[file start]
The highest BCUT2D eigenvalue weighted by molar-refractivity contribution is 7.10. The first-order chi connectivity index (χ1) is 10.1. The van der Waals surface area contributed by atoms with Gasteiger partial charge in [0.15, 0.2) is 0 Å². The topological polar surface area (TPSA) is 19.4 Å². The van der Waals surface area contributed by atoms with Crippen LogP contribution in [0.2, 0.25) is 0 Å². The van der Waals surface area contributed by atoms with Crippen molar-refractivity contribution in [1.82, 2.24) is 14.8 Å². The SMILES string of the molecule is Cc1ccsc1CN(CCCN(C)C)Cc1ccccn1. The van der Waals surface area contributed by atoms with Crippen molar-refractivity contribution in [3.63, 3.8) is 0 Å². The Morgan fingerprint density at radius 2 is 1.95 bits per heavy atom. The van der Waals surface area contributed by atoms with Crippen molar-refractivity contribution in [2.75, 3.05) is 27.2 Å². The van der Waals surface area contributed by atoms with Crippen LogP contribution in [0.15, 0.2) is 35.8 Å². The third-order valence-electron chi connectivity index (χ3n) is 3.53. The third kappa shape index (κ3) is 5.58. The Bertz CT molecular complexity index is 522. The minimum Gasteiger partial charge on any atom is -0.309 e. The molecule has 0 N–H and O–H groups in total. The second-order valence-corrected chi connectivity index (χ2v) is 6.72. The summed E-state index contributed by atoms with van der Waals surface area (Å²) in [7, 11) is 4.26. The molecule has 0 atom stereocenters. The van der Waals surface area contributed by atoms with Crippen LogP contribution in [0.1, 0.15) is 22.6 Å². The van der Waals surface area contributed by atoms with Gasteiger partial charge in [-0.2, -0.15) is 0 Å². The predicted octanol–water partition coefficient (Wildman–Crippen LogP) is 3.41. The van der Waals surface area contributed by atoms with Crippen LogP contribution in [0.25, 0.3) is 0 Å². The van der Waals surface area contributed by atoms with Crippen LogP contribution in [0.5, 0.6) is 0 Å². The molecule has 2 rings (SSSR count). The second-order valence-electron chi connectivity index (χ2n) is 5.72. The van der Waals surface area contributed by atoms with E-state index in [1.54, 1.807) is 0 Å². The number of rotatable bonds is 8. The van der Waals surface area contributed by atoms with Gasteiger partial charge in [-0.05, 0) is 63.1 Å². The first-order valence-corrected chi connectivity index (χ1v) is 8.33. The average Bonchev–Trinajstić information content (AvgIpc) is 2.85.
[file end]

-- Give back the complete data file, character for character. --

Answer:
The highest BCUT2D eigenvalue weighted by molar-refractivity contribution is 7.10. The first-order chi connectivity index (χ1) is 10.1. The van der Waals surface area contributed by atoms with Gasteiger partial charge in [0.15, 0.2) is 0 Å². The topological polar surface area (TPSA) is 19.4 Å². The van der Waals surface area contributed by atoms with Crippen LogP contribution in [0.2, 0.25) is 0 Å². The van der Waals surface area contributed by atoms with Crippen molar-refractivity contribution in [1.82, 2.24) is 14.8 Å². The SMILES string of the molecule is Cc1ccsc1CN(CCCN(C)C)Cc1ccccn1. The van der Waals surface area contributed by atoms with Crippen molar-refractivity contribution in [3.63, 3.8) is 0 Å². The Morgan fingerprint density at radius 2 is 1.95 bits per heavy atom. The van der Waals surface area contributed by atoms with Crippen molar-refractivity contribution in [2.75, 3.05) is 27.2 Å². The van der Waals surface area contributed by atoms with Crippen LogP contribution in [0.15, 0.2) is 35.8 Å². The third-order valence-electron chi connectivity index (χ3n) is 3.53. The third kappa shape index (κ3) is 5.58. The Bertz CT molecular complexity index is 522. The minimum Gasteiger partial charge on any atom is -0.309 e. The molecule has 0 N–H and O–H groups in total. The second-order valence-corrected chi connectivity index (χ2v) is 6.72. The summed E-state index contributed by atoms with van der Waals surface area (Å²) in [7, 11) is 4.26. The molecule has 0 atom stereocenters. The van der Waals surface area contributed by atoms with Crippen LogP contribution in [0.1, 0.15) is 22.6 Å². The van der Waals surface area contributed by atoms with Gasteiger partial charge in [-0.2, -0.15) is 0 Å². The predicted octanol–water partition coefficient (Wildman–Crippen LogP) is 3.41. The van der Waals surface area contributed by atoms with Crippen LogP contribution in [0.25, 0.3) is 0 Å². The van der Waals surface area contributed by atoms with Crippen LogP contribution in [0.5, 0.6) is 0 Å². The molecule has 2 rings (SSSR count). The second-order valence-electron chi connectivity index (χ2n) is 5.72. The van der Waals surface area contributed by atoms with E-state index in [1.54, 1.807) is 0 Å². The number of rotatable bonds is 8. The van der Waals surface area contributed by atoms with Gasteiger partial charge in [-0.05, 0) is 63.1 Å². The first-order valence-corrected chi connectivity index (χ1v) is 8.33. The average Bonchev–Trinajstić information content (AvgIpc) is 2.85.